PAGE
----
Sunday, October 20, 2013

Caveat Emptor

Sharing my tree online brought me
my only photo of ancestor Catherine Molloy
Caveat Emptor - let the buyer beware is a phrase I often use in relation to genealogy. If I was a Latin scholar I could come up with a phrase that when translated said "Let the genealogist beware."

I am  talking about taking information from online trees on face value without checking the veracity of the claims contained therein.

I was challenged by Bookbook's recent post in which she said "We're encouraged to upload our family trees to the web and make them open to the public. The idea is that distant relatives will make contact and information can be shared, that images and documents can be easily shared and that information from other trees can be merged into your own.


I just had to put my thoughts on this issue out in the blogisphere. My message regarding publishing family information on the web is "Do it" - Be generous and share.

In defence of public trees Boobook goes on to say "It's not all bad. There are some gems among the dross. I have made contact with relatives to our mutual benefit. I have found some wonderful photos and documents. I have even been able to extend some branches of the tree back a generation or two and add a few twigs. But I've learnt to be very, very wary." 

She states "there are thousands of public family trees and they are chockers with errors". I certainly agree with that BUT these trees can be useful. 

We can use the information found in them as hints to check sources and verify or disprove the assertions made. I have found many links to family members from unsourced trees that appear on Ancestry and other sites. These hints have given me leads which have helped me conquer my brick walls, and as Boobook says distant relatives have made contact and information has been shared. I am most grateful for the corrections my contacts have suggested to the data in my online tree (we all make mistakes). 

Because I have shared my research online I have received copies of certificates and photographs including precious photos of direct ancestors for whom we had no photos whatsoever. I particularly treasure the only photo I have of my great-grandmother, Catherine Molloy, that my second cousin once removed, Tony Molloy, sent me.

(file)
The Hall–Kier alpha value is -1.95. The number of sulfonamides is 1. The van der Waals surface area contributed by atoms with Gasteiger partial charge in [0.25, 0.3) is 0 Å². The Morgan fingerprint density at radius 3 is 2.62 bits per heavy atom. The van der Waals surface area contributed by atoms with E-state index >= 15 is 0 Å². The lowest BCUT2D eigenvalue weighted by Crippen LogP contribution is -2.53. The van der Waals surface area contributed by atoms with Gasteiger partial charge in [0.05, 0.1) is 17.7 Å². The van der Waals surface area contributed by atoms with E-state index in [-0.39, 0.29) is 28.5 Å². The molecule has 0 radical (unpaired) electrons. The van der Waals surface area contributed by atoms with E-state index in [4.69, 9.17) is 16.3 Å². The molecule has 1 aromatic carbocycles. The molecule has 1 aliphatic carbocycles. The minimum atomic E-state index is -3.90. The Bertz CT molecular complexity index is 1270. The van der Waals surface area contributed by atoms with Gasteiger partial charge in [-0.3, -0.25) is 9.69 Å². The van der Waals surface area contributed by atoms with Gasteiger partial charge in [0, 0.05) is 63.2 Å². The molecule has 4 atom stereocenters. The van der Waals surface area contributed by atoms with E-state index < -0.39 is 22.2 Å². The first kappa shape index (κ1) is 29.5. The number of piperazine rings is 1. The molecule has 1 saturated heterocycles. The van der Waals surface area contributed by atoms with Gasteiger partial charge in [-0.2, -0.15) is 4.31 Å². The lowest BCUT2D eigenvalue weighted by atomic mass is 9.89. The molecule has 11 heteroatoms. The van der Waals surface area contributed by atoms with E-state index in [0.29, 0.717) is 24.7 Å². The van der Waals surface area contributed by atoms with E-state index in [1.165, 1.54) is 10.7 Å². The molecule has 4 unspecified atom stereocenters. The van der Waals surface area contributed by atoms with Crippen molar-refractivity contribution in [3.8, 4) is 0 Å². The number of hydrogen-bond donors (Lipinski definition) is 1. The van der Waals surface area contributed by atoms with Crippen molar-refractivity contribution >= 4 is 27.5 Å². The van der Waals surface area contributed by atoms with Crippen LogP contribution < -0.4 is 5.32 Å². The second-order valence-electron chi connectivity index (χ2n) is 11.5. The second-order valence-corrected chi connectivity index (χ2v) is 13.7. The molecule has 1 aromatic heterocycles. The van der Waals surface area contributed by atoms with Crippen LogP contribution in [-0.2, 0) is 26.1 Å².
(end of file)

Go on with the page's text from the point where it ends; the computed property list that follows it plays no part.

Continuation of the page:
So, please share your information and use online trees as resources but as Boobook says "be very, very wary."

"Whatsoever a man soweth, that shall he also reap." (Galatians VI)


Cassmob (Pauleen) said...

I agree that in principle sharing is good, but what I object to is when someone vacuums up all your information and disappears into the night without a word.

You know the ones "oh I'm so pleased to hear from you, I've got lots of photos I can share. Do you have one of xxx?" So you send that off, and repeated emails garner you no responses. Aaagh!

Reciprocity is good, a one-way street is not. I don't respond well when people I've been very generous with, who give me little in return, keep snapping their fingers and demanding more.

Selfish or otherwise I've chosen to not put my information on the web. I'm happy to share but that involves a two-way process (or at least courtesy).

I love the idea of you reap what you sow, but it just doesn't always work that way and that can do my head in.

HoolaHoops said...

I could not agree with you more. I could get frustrated when I see a family tree with no sources on it, or one which is clearly wrong in its conclusions, but actually at the end of the day, so what?

I am smart enough to know that without a source being quoted (and I do not include other public family trees here), it is not to be relied upon. But I do consider these to be clues, as you said.

I post all my data online, including sources, because I want people to have faith in what I have posted. I could not care if someone "copies" it. And, like you, I have found some very wonderful information on the online family trees, documents and records I would not have otherwise, if it were not for the generosity of others.

Thanks for your post and your blog.

GeniAus said...

Pauleen, I have been bitten too but the generosity of the givers makes up for the takers. Once I gave someone my whole gedcom and he published it on the internet with no attribution - I've learnt from that experience. Similarly I started putting photos on my tree only to find them on Ancestry with incorrect names attached. I should take a leaf out of your book and put a watermark on them.

GeniAus said...

Great to hear from you HulaHoops and flattered that I haave a reader in The Netherlands.

Maria said...

I agree that the risk of giving info is worth it, with a huge dose of caution. My recent "pet hate" are the people who gobble up everything on my online Ancestry tree, and then keep their trees private. That's definitely a one-way street. Aghh! The idea of a watermark on the photos is a clever idea.


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